DESTROYER – Trouble In Dreams (2008)

Destroyer - Trouble In Dreams Trouble In Dreams is an album that I’d be hard-pressed to recommend to someone without knowing their musical tastes in detail. There’s a lot of material here that could be potentially off-putting to people, be it in the song-to-song musical unpredictability, or through any aspect of Dan Bejar’s presence (the totality of which is peculiar, to say the least). In many ways, Trouble In Dreams is the most peculiar indie album of the year so far, rivaling Xiu Xiu’s Women As Lovers – the fact that it wears a guise of familiarity only makes it stranger.

Bejar may be best known for his work with The New Pornographers (and more recently, with Swan Lake), but Destroyer is his brainchild, so it’s unsurprising that he’s the most integral part of the equation here, more than anywhere else. What makes Destroyer so intriguing (or possibly nauseating, depending on your point of view) is Bejar himself. He treats his role of vocalist as a more theatrical one than a musical one, an outlet to let his bizarre but fascinating lyrics unfold with a gleeful whimsy.

Nowhere is this more apparent than on the album’s centerpiece, Shooting Rockets (from the Desk of Night’s Ape). Lyrically, the song is a sprawling beat-soliloquy in which Bejar ruminates on everything. And I do mean everything. Sometimes, it’s more personal, like his role in Swan Lake (“saw you in Swan Lake, you were great/saw you down in Strathcona Square, devouring an After Eight/who cares! I didn’t mean it…”), or a dismissal of some wayward self-reflection (“it’s not that I quit/it’s not that my poems are shit…). Other times, it’s more ambiguous in nature; musically, a wailing blues-rock electric guitar permeates the entire thing, like a coffeehouse patron excitedly interjecting, “preach on!”, while quiet piano lines trip and fall into unexpected momentums.

While the above statement might seem a bit too vivid for the uninitiated, it should be said that Trouble In Dreams is the kind of album whose music inevitably conjures up images. The song Rivers is a perfect example, sounding like a musical collage of, well, different kinds of rivers. First you have slow, lazy ones, portrayed by the expansive, pounding piano at the beginning, and then there’s more powerful ones with their fierce currents (as portrayed by the crashing drums and Bejar’s excited yelps in the final chorus of the song). And finally, there’s the smaller tributaries, drifting off to places unnoticed (as exemplified by the final sections of the song, as it fades out).

As expressive as Bejar’s music is, his lyrics are more so. At times, he’s playful, as in Blue Flower (“blue flower, blue flame/a woman by another name/is not a woman…”), and other times, he displays a lucid anger that’s a welcome change from all the faux-angst that’s polluting the airwaves (as in The State, in which lyrics like “the state cut off my arms, the state tore my eyes with her nails/he’ll just put on this earth a bad wind to trash the sails” are delivered with alarming dexterity). Despite the misgivings Bejar expressed in Shooting Rockets, his poems are anything but shit.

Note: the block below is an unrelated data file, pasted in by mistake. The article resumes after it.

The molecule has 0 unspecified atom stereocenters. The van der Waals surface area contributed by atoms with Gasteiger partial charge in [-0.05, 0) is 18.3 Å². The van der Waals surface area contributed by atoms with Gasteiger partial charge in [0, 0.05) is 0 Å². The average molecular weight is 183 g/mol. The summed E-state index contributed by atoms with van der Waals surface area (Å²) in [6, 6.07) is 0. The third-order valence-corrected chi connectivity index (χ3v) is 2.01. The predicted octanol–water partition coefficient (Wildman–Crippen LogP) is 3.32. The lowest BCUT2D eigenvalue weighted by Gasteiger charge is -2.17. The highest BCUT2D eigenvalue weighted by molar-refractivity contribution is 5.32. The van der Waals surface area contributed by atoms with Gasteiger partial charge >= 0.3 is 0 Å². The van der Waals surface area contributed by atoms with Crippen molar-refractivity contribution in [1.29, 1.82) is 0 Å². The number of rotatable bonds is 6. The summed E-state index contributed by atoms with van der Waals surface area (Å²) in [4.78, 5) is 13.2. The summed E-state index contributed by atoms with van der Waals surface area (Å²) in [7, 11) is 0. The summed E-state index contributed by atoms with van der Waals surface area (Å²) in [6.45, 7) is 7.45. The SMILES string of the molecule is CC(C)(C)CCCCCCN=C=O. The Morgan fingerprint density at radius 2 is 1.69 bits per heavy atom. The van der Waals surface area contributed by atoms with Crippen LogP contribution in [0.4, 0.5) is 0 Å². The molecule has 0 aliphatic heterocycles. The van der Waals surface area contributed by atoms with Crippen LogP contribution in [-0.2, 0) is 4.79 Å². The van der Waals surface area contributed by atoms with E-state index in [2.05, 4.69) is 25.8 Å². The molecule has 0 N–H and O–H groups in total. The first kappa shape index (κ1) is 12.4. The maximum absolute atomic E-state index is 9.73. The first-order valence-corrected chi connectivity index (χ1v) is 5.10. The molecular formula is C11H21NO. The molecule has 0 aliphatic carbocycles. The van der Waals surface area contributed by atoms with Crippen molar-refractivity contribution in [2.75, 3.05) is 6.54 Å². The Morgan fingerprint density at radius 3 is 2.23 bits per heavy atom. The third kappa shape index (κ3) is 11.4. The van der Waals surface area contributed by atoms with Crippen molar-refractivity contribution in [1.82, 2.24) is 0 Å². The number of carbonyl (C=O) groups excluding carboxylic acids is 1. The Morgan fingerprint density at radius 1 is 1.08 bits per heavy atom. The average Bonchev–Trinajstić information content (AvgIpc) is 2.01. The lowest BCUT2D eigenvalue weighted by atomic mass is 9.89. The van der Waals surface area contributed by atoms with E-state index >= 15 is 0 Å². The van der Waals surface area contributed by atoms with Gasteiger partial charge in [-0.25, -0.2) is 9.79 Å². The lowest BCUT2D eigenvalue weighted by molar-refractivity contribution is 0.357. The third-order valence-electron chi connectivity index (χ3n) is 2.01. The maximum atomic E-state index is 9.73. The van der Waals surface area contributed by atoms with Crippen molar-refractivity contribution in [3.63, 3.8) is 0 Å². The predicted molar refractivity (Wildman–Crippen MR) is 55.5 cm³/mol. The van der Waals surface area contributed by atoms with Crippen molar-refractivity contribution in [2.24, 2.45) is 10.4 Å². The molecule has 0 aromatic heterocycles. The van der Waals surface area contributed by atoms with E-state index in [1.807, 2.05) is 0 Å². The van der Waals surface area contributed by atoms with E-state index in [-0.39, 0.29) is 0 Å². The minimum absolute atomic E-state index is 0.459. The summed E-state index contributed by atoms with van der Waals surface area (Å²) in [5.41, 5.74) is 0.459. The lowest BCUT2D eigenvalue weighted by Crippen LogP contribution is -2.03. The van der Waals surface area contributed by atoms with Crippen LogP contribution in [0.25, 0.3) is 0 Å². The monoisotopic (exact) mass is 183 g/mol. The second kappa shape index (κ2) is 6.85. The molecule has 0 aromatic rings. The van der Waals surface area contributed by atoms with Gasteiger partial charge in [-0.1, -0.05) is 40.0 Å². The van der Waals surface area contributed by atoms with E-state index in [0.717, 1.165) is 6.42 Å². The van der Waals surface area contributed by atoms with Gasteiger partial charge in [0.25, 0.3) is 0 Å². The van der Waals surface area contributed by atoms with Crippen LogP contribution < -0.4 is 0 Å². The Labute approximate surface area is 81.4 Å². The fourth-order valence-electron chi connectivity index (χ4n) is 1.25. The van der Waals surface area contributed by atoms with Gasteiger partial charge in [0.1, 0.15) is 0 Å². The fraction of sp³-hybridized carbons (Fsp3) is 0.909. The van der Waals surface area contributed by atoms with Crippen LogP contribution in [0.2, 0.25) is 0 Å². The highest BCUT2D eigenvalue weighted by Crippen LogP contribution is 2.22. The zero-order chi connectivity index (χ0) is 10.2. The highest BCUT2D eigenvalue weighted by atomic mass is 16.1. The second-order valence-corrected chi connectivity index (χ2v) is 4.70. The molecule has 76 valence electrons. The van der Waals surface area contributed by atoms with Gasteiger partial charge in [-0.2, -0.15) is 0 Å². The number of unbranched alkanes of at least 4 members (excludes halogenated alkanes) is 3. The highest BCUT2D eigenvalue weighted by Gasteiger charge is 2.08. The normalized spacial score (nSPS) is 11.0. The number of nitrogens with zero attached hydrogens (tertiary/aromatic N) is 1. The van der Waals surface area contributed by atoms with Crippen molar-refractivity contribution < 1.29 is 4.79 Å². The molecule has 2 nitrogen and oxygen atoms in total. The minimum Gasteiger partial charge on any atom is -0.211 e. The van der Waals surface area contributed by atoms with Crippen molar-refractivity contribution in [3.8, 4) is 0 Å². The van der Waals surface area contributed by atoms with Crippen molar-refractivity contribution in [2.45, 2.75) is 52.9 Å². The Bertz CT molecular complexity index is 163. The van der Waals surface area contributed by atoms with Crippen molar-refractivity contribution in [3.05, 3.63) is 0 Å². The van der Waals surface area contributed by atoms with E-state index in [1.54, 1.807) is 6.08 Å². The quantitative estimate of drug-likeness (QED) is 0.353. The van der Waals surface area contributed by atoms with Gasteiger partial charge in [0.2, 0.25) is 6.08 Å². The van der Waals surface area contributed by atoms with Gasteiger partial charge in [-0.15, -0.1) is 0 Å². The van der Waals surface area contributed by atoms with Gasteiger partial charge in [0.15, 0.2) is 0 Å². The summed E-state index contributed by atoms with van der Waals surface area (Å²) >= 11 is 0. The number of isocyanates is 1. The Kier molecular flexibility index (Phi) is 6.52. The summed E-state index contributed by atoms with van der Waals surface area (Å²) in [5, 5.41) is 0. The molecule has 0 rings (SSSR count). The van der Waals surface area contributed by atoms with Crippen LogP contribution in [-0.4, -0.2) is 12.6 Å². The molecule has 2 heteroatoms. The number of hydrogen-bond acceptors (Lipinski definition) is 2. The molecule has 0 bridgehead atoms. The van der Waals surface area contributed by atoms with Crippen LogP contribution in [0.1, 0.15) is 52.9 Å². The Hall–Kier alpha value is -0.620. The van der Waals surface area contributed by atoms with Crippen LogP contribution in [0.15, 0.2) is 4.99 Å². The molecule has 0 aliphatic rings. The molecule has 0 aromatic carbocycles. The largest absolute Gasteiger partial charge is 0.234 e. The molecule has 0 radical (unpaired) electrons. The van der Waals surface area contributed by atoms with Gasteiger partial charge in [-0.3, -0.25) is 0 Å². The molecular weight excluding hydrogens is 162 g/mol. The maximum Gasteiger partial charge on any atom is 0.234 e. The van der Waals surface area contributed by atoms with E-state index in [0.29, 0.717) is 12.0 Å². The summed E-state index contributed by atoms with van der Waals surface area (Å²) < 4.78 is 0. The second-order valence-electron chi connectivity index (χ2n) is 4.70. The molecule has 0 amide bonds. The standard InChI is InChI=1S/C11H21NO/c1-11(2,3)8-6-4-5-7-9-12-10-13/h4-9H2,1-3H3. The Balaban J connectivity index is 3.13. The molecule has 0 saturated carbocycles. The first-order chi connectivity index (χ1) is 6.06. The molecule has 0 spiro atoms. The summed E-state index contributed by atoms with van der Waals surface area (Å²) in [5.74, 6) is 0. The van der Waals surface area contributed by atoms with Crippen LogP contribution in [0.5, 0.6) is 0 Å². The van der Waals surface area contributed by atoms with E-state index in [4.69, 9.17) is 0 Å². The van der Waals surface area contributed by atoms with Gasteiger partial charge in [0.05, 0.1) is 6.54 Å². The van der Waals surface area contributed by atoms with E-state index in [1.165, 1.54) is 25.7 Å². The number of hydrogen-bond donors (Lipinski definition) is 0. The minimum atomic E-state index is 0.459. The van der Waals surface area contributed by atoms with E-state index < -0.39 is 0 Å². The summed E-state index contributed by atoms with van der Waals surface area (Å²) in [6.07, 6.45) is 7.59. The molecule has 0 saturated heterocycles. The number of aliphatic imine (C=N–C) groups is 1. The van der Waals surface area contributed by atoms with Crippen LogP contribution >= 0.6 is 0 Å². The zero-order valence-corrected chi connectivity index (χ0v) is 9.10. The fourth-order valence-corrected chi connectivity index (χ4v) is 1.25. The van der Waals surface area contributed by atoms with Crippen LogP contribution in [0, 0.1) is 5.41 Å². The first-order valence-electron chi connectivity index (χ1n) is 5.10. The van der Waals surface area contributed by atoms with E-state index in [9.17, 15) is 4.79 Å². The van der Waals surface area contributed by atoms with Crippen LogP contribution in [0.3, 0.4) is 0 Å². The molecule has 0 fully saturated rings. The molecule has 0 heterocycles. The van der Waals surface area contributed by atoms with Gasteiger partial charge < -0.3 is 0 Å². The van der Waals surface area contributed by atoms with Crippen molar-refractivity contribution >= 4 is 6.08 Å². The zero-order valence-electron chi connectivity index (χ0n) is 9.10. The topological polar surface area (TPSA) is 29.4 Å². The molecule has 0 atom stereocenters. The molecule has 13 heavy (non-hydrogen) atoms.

Taking all of this in to consideration, it kind of makes sense that the song Foam Hands was chosen to promote the album back in December of 2007. It’s the most accessible track, the song most likely to attract potential listeners who revere The New Pornographers’ latest album. When contrasted with the rest of the album, Foam Hands isn’t simple; it’s merely uncomplicated. The instrumentation is sparse, but still unconventional for a pop song, favoring low toms in the drums and muted, ever-shifting electric guitar (and the occasional piano chord). And while Bejar’s lyrics are less wordy here, they’re as elusive as anything else on the album.

While I am admittedly not as familiar with the work of Destroyer as I perhaps could be (considering the band’s first album was released back in 1996), I don’t think it would be overstatement on my part to say that Trouble In Dreams is more rewarding than the newest work by both Swan Lake and The New Pornographers. Bejar’s idiosyncrasies make him every bit as fascinating as John Darnielle or Jamie Stewart. Again, not everyone will like Trouble In Dreams (as not everyone likes The Mountain Goats and/or Xiu Xiu), but those who do will end up spending time trying to convert those who don’t.



One Response to “DESTROYER – Trouble In Dreams (2008)”

  1. […] So, Enemy Mine is the second album by Swan Lake, and, like many sophomore albums, it doesn’t reach the same level of quality that its predecessor (Beast Moans) did. That album perfectly blended together a mix of rich pop with weird, jagged clusters of noise. Enemy Mine, on a structural level, functions in much the same way; however, most of the music feels strangely empty. Granted, strangely empty is still something, but it’s certainly not whatI was expecting. There’s nothing on the album that approaches the otherworldly beauty of Shooting Rockets, for example (a song which Bejar expanded on last year’s excellent Destroyer album, Trouble In Dreams). […]

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